Another thing is the traditional way of transferring the art to the block. That is sooo hard! A very thin paper is used on which the artist paints the black lines of the picture. That is then pasted face down to the block and the paper rubbed away leaving only the ink - sounds easy enough but as soon as the paper hits the paste it expands, That wouldn't be too bad if it was to stay 'black and white' but from the first block several prints are made - one for each colour block and then pasted and cut on a new block. Cutting the 'keyline destroys the original drawing so if anything goes wrong then the block cutter would be going back to the producer to ask the artist to draw it again - and that would be the last time they got the gig! The potential for mis-registration is enormous and, to be honest, it would be years of failure to get anywhere near a good result (even if I didn't sack myself!)
So I've cheated - well not so much cheated but used what they didn't have which is a scanner to capture the original and an inkjet printer to print onto wax paper and transfer the wet image to the block that way. Its still getting original brushwork on paper reversed onto the block but with the confidence that the subsequent blocks will be perfectly registered and any blocks that are messed up when cutting (all too easy) can be printed again.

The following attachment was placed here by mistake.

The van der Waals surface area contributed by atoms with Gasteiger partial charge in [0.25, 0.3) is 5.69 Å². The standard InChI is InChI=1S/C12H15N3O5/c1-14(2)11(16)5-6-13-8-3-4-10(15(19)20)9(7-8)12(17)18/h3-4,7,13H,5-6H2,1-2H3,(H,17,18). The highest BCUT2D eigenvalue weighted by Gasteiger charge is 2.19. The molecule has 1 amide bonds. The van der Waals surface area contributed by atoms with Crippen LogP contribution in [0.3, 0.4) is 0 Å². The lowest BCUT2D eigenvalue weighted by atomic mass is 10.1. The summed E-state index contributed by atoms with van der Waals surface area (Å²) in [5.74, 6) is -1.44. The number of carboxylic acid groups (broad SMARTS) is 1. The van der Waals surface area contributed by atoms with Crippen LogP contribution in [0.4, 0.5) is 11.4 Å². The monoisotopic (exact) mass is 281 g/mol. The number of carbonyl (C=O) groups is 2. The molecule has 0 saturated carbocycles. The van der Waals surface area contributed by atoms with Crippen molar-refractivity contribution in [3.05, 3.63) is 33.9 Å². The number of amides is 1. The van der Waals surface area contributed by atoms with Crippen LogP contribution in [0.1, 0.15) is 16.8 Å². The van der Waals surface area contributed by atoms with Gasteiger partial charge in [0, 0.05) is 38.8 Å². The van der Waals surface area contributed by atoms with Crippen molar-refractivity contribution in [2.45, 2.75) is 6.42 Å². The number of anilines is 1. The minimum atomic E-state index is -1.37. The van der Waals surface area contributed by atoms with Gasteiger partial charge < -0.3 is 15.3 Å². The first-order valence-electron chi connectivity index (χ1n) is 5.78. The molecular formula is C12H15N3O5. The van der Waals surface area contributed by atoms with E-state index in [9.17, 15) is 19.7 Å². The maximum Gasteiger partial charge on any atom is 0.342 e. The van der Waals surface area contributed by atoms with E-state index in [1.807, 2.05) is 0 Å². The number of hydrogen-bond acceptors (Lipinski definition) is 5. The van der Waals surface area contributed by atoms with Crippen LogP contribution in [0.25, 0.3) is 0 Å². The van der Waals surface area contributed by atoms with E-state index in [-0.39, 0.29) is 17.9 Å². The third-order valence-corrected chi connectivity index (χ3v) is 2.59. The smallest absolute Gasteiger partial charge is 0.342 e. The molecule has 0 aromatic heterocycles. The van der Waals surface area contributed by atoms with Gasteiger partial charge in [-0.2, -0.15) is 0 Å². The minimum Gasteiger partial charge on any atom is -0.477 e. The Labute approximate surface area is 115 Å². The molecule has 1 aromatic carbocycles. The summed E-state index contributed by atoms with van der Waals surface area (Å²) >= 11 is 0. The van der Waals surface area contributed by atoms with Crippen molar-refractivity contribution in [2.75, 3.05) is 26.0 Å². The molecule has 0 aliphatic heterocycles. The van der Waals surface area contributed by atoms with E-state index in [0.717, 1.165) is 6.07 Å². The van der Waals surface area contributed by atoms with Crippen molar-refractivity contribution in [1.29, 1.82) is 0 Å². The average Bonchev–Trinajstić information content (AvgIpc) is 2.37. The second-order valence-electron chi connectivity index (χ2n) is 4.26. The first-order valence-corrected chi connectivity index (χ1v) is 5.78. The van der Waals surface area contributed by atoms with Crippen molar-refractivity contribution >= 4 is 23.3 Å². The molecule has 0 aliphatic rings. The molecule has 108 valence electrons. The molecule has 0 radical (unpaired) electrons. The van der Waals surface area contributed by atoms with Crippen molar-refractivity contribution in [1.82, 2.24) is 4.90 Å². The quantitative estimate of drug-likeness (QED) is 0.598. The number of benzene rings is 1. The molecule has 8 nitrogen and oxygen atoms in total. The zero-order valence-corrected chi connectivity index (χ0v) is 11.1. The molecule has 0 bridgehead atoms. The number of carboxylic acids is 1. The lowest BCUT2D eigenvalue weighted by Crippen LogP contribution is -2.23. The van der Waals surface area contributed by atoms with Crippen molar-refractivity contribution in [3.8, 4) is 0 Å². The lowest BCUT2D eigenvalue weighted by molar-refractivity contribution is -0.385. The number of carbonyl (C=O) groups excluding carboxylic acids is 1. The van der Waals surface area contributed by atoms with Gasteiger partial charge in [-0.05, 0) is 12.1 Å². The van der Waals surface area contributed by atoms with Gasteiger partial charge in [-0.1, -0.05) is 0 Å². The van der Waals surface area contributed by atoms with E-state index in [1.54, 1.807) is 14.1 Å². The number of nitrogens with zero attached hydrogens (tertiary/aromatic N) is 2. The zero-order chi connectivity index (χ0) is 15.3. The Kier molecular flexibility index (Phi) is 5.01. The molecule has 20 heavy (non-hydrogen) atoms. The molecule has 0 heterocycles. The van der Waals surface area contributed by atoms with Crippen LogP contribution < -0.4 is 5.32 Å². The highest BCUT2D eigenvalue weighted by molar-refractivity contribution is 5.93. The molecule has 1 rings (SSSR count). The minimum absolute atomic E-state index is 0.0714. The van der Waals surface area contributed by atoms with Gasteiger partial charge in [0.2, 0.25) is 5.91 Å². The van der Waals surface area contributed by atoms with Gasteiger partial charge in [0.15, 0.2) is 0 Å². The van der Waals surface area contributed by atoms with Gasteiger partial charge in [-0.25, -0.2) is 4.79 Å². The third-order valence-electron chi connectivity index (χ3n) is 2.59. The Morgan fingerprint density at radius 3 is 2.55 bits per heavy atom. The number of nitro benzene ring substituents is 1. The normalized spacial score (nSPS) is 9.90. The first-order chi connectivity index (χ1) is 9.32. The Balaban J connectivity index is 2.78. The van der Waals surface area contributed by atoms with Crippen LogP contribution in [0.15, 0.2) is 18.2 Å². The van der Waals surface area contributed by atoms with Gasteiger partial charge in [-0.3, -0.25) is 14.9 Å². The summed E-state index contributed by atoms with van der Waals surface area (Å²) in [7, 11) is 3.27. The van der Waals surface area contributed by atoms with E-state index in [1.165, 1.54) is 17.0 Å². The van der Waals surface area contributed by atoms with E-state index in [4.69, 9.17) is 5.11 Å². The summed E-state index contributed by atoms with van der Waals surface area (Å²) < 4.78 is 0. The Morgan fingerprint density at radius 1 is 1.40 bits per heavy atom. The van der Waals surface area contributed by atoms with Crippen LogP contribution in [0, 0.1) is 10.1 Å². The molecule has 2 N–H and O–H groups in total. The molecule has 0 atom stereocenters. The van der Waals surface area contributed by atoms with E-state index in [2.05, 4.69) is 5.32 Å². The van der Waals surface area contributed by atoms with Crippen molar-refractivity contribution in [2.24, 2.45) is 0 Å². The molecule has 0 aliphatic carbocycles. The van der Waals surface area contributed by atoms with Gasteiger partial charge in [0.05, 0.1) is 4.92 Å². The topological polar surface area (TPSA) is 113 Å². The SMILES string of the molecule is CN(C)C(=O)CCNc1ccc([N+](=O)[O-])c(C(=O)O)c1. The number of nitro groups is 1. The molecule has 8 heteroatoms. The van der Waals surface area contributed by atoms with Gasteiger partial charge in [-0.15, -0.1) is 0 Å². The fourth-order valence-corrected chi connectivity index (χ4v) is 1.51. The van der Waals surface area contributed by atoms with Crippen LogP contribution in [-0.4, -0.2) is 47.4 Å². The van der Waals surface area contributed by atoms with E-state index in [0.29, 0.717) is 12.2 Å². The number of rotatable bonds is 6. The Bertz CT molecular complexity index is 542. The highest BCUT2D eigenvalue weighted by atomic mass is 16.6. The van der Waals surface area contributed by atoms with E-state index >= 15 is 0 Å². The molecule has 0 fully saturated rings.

So far so good...
The bit I'm really looking forward to is that when the blocks are ready then the colours can be experimented with. They can be changed and blended on the blocks so, even when the best effect is settled, no two prints will be quite exactly the same. Although Mrs G in the oak tree is ideal for testing the paper with a single colour (black), adding some greens with a simple second block should be nice.
Margaid
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Re: Block prints

Post by Margaid »

I wondered how you managed the registration of the different colours! I don't think using a bit of modern technology is a problem. A block maker would probably have served a very long apprenticeship to make a single colour block and years more before being let loose on multiple colours.
MrsBiscuit
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Re: Block prints

Post by MrsBiscuit »

What a shame, I know where there are plenty of felled old cherry trees, although they do belong to somebody. Its a real shame, about a mile off the road, along a track there used to be a field of mature cherries, seemingly abandoned. Then 2 years ago they were felled, but the owner hasn't removed them or replanted, although somebody is planting up new cherry orchards around here, they grow excellently.

Whatever you achieve I am sure it will be better than 99% of us could do, plus the creator is always hardest on themselves. I am sure the results will be great, I know we will appreciate them!